I am at a loss for what to recommend for a bra. Dancers need the support of a really durable sports bra, but often wear clothes that don’t work with the kind of full coverage that a sports bra provides. I am left looking for a bra that can still be worn with a V-neck dress that can keep the girls locked and loaded.
My malfunction at TCBF incited discussion about other malfunctions and both Sylvia Sykes and Nick Williams agreed that, for the guys, it’s always a good idea to match your underwear to your pants color. Your pants may still fit and not be too tight, but still rip at the seams if a particular dance move puts too much strain on the pants. If your underwear matches your pants, people may not even notice the rip, even if it’s a rather large rip.
If I had to pick one item that gets worn the most in my wardrobe, it would be my just-above-the-knee half slip. I wear a slip with almost every dress and skirt I own, save a few well-lined pencil skirts. Growing up, my mother would not let me leave the house in a dress or skirt without a slip on, or without passing the sunlight test: if I stood in front of the light and she could see the silhouette of my legs through the dress, the slip had to go on. At the time this was highly annoying – another layer of fabric? Over time I began to see the value of wearing slips, beyond just modesty.
The virtues of wearing a slip begin with the obvious, which involves sheer garments. Both vintage and new garments are made with sheer fabric. Most of the newer garments I come across may have a built-in slip or lining, adding dimension to the garment and showing off certain sheer areas, while covering others. Many vintage dresses that are sheer do not necessarily come with a slip or lining, either because of garment condition or, like me, the previous owner wore that particular slip with everything and it didn’t come with the dress. Insert full slip, half slip, and/or camisole under a sheer vintage dress and you have the desired look.
Beyond the obvious, why would you want to wear a slip? Here’s a list I brainstormed, based on my experiences:
Garment drape – I find that certain dress fabrics drape on your body better if you are wearing a slip. The slip creates a silky barrier so that the fabric does not stick to your skin, but falls as it was meant to fall, reinstating the flattering lines of the dress and facilitating the movement of the fabric.
Panty lines – thongs are sort of out of the question for swing dancing, so the remedy for panty lines under a tight skirt may be a slip.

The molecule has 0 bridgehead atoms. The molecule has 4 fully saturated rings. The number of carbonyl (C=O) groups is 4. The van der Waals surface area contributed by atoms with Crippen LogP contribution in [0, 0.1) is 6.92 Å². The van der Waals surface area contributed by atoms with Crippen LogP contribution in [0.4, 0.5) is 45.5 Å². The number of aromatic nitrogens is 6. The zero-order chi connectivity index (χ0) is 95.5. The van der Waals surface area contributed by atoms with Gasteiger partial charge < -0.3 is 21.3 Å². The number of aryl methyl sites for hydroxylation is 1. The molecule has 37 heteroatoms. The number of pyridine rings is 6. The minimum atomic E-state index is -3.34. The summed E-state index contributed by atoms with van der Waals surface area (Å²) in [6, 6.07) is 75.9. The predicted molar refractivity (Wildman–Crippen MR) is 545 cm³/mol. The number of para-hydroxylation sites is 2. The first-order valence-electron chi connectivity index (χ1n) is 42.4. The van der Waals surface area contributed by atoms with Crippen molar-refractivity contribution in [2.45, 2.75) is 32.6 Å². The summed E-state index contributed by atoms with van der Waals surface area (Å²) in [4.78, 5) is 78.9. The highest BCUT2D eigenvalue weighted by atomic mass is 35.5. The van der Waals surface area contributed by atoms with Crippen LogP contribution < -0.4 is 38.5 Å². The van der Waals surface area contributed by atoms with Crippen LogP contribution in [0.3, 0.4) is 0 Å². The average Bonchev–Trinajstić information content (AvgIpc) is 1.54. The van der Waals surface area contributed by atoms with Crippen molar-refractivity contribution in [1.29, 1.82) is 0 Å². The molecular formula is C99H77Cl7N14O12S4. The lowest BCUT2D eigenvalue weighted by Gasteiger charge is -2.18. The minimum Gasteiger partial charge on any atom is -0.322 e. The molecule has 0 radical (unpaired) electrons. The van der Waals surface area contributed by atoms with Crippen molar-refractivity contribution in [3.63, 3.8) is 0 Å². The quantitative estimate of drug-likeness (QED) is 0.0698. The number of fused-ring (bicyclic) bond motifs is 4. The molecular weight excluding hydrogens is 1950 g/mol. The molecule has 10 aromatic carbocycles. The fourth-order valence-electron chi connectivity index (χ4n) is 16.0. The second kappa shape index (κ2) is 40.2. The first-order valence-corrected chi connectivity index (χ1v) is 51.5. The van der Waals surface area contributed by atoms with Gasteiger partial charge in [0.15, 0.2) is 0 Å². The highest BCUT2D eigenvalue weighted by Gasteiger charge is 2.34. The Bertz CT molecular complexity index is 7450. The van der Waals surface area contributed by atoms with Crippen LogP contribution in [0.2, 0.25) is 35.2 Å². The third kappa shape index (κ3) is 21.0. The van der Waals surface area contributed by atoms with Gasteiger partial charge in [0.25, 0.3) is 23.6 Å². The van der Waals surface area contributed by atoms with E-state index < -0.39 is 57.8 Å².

Smooths out hips – I’m not talking about Spanx, I’m talking about the way the fabric falls over your hips. A slip can’t make your hips smaller, but it can help create a layer that smooths things out a bit so the fabric lays on the slip, not on your hip.
Prevents bunching – if you are an hourglass girl you may have encountered this problem: dress fits great, but as you walk, the fabric bunches up on the top of your bum or rides up in another unflattering way. This is usually a fabric problem, as the dress fabric catches on the underwear – a slip will usually prevent this kind of bunching.
Embarrassing moments – I’m thinking specifically of those occasions where I’ve been carrying a book bag while wearing a dress and, as I walk, the book bag collects the dress fabric and pulls it up between the bag and your back. Slip in place? Check!
Spins – You can wear bloomers or something to cover your bum more fully when you wear a full skirt for dancing, but what if you want to cover your thighs, too? Fat days happen and, while you may look fine, you don’t feel fine. On those days I will definitely be wearing a slip, as slips generally have enough give to be flexible for dancing, but won’t flare up when you spin.
Pretty and/or unobtrusive – slips can either disappear under your garments or become a featured part of your outfit (from underneath, of course). I usually go for the disappearing slip because they are generally thinner and highly functional; however, there are a lot of pretty, decorative slips out there that could be worn, with a hem sticking out or a bit of lace showing at the bottom of a V-neck dress, much like a tank or camisole.
Modesty – I still implement the sunlight test because I feel uncomfortable leaving the house in something slightly sheer. This is obviously a personal choice, do what makes you comfortable, but be aware of what may happen under bright lights or back lighting. 😉
Upgrade your outfit – A lined garment is almost always more expensive than an unlined garment. I love buying cheap dresses from Forever 21, but most of them are not lined. Wearing a slip gives the illusion of a lining and makes your garment look more like a quality piece of clothing.
Where do you find slips? Most of mine were hand-me-downs from my mother and grandmother, so go shopping there first!
In a pinch I usually find them at department stores. The most practical ones I have found are at J.C. Penney’s website, and it is the ONLY place I have found a full slip for a floor-length dress (not to say others do not exist, but I had 3 local department stores actually tell me that no one made floor length slips anymore). The J.C. Penney slips are great because they come in a long or just below knee length, but are hemmed with lace at three lengths so you can customize your length without having to hem the slip. Sometimes it’s hard to measure the dress and find the right slip for underneath, so buying one of these slips allows you to try it on with the dress, select the exact length you need, and cut off the bottom at the lace layer with scissors for the perfect slip.
I keep hoping more retailers like Victoria’s Secret will get on the slip bandwagon, but, for the most part, their slips are more akin to nightgowns or sexy decorated undergarments that would not be suitable to wear under clothing. That said, I have been in love with this slip for a while as a functional and beautiful option.
In my post about Leluxe Clothing I mentioned that Leluxe carries slips to go under their 1920’s reproduction beaded dresses; however, you could buy any of these slips to wear under other dresses. They are simple, elegant, and drape well.
Finally, a great place to find slips is your local vintage store. These slips usually have better lace/trimmings than the newer slips, but still have the same great function.